The company is responsible for monitoring the SO2 emissions from Sudbury’s two biggest emitters, Vale and Xstrata Nickel, and reporting to the province to ensure they don’t go over their emissions limits.
Data is provided in real time, and is made public, according to ministry stipulations.
Pat Dubreuil, BESTECH’s vice-president of operations for sales and marketing, said the company’s role is to ensure the companies are following regulations.
“Vale and Xstrata had a control order, which gives special permission to emit, because the technology that they were using didn’t enable them to meet the provincial standards,” he explained. “So they had these limits, and they’re fined if they exceed these limits. Our role is to create a transparent, third-party bridge to provide that data back to them and help them control their emissions.”
Previous to 2003, when the province was running the network, companies were posting their emissions numbers on their own websites. BESTECH has implemented a number of innovations since taking over the network, including setting up a monitoring station at Science North that collects air samples and feeds the data back to the companies. An interactive display illustrates where the 17 stations are in Sudbury and gives readings from those stations.
In 2007, the company retrofitted a Toyota RAV4 into a mobile monitoring station for Vale that is dispatched to monitor strategic areas throughout the area.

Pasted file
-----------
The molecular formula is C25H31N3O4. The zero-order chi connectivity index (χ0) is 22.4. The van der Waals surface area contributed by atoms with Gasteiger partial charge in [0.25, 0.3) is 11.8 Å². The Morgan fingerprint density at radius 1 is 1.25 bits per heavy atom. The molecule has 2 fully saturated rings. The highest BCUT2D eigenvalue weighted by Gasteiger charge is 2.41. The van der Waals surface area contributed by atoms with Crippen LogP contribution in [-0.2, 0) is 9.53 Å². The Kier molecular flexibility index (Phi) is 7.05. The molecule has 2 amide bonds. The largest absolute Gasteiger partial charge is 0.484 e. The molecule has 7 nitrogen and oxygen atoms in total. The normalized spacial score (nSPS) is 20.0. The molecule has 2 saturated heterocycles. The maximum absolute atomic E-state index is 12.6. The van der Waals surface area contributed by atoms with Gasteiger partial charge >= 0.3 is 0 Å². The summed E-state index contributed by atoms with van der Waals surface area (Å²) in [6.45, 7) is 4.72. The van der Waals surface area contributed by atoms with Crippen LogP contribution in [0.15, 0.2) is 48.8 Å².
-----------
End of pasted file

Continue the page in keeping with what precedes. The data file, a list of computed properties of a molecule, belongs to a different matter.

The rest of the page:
“It’s pretty cutting edge,” Dubreuil said. “There aren’t any other networks out there that do that, and BESTECH basically put that together for them.”
Frank Javor, Vale’s manager for environment, air, for Ontario operations, said the monitoring is an essential tool to the company’s emissions reduction program.
“For us, the data is very important, not just from the legal perspective, but we use the information, as does Xstrata, in real time to control the operations of our smelter,” he said. “So to make sure that we don’t have an elevated concentrated level of sulphur dioxide in the community.”
Vale has been pleased with BESTECH’s performance, and even with the Clean AER project, a $2-billion project that is aiming to reduce Vale’s emissions by 70 per cent of current levels, the company will still rely on the SO2 monitoring network, Javor said.
“Our emissions will go down very substantially, but we will still want to control and make sure we have good air quality in Sudbury, and the same with Xstrata,” Javor said.
In addition to Vale and Xstrata Nickel, Iron Ore Canada in Newfoundland also uses BESTECH’s network. The company is now marketing the system in Latin America, in places like Chile where rock formations present ideal places for pollution to congregate and a nightmare for companies to regulate. By gathering weather data, the system is able to predict when an excess of pollution may occur, signalling a need for an emitter to curb its emissions.
BESTECH is also looking ahead to future regulations. Legislation is changing to require emitters to provide ventilation based on air quality rather than the amount of horsepower generated by underground vehicles, Dubreuil said. But the change will actually be a good thing, since companies can ventilate on demand, saving on energy consumption and, ultimately, cost.
Dubreuil said it’s an exciting time for BESTECH, as it’s able to evolve its technology to simultaneously bring it in line with the client’s needs and the legislative requirements.
“Having these emitters put in technology that is continually reducing the emissions and going and changing the landscape is fantastic,” he said. “I think we’re quite lucky in Sudbury to have such responsible companies.”